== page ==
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Some of the groups targeted by the FBI’s COINTELPRO. (Source: Zinn Ed Project)

Some of the groups targeted by the FBI’s COINTELPRO. (Source: Zinn Ed Project)

45 Years After COINTELPRO, FBI Still Thinks 'Dissent is the Enemy'

More than 60 groups sign letter calling for full investigation into government spying on protest groups

Lauren McCauley

Forty-five years ago on Tuesday, peace activists broke into an FBI office in Media, Pennsylvania and unearthed documents exposing the government's expansive COINTELPRO operations, which aimed to surveil, disrupt, and "neutralize" lawful activist groups, including war protesters, the Student Nonviolent Coordinating Committee, the American Indian Movement, and the National Lawyers Guild.

Though the COINTELPRO revelations stirred widespread outrage and led to the eventual passage of reform legislation, such as the Foreign Intelligence Surveillance Act, such abuse of activists' First Amendment rights continues to this day.

More than 60 national and local groups on Tuesday sent a letter (pdf) to the leaders of the House and Senate Judiciary Committees expressing concern over the FBI's and Department of Homeland Security (DHS)'s "abuse of counterterrorism resources to monitor Americans’ First Amendment protected activity."

The groups, which include Center for Constitutional Rights, Council on American-Islamic Relations, Government Accountability Project, Greenpeace USA, National Lawyers Guild, School of the Americas Watch (SOAW), and Veterans for Peace, among others, are urging the Committees to conduct a full investigation, not unlike the Church Committee, "to determine the extent of FBI and DHS spying in the past decade."

"The FBI in particular has a well-documented history of abuse of First Amendment rights," the letter states—referring specifically to the COINTELPRO operations—and such activities have continued, including "sending undercover agents and informants to infiltrate peaceful social justice groups, as well as surveillance of, documenting, and reporting on lawful political activity."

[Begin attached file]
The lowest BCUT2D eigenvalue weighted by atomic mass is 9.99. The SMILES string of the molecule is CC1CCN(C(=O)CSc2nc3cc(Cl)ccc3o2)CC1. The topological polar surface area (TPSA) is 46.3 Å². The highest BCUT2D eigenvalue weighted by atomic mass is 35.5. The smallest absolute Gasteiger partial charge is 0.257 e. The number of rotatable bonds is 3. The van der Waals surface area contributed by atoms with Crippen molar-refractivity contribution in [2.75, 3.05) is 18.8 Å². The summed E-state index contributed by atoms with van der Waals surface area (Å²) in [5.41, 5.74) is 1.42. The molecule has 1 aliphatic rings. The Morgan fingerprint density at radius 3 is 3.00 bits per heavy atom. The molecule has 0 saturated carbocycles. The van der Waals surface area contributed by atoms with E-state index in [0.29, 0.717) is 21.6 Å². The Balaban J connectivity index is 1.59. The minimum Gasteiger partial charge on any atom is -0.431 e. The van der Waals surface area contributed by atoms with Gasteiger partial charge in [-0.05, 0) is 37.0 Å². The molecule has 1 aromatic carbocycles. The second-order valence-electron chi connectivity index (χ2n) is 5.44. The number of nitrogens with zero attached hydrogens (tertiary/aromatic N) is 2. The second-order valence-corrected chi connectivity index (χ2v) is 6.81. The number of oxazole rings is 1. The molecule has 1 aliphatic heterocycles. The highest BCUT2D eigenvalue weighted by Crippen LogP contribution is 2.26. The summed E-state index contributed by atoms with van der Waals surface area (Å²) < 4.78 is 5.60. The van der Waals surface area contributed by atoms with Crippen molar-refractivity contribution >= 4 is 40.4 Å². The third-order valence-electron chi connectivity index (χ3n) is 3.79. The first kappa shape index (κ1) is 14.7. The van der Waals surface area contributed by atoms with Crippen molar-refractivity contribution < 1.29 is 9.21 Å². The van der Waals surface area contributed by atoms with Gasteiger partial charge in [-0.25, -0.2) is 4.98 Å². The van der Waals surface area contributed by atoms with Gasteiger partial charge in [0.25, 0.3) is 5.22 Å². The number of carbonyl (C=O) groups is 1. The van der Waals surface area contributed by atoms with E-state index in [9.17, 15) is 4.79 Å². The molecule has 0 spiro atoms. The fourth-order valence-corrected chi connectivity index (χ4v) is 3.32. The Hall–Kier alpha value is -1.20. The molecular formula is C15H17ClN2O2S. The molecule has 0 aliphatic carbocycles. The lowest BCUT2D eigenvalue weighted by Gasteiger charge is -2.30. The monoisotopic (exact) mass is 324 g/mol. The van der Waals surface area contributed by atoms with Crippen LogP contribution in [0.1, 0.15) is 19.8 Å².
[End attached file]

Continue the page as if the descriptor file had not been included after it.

Groups recently targeted by the FBI include SOAW, Occupy Wall Street, Black Lives Matter, and anti-Keystone XL Pipeline activists. Meanwhile DHS and local fusion centers, which operate as local sources of "counter-terrorism" intelligence gathering and sharing, monitored the Occupy Wall Street and Black Lives Matter movements as well.

What's more, the groups note, "documents obtained under the Freedom of Information Act show that the FBI continuously invokes counterterrorism authorities to monitor groups it admits are peaceful and nonviolent."

"Labeling activism as terrorism criminalizes political dissent," the letter states. "Given the current  political climate and draconian laws concerning terrorism, individuals may be deterred  from participating in completely lawful speech, such as a protest march, by this stigma."

"That the FBI cannot discern between activism and terrorism shows us that they think dissent is still the enemy," said Chip Gibbons, legal fellow with Bill of Rights Defense Committee and Defending Dissent Foundation, which organized the letter. "There have been multiple attempts at reform but after each and every one we see the same thing happening again. The FBI claims to no longer investigate groups for their political beliefs, but look at who the FBI investigates under its counterterrorism authority—peace groups, racial justice groups, economic justice groups—the very same types of organizations that were targeted during the heyday of J. Edgar Hoover."


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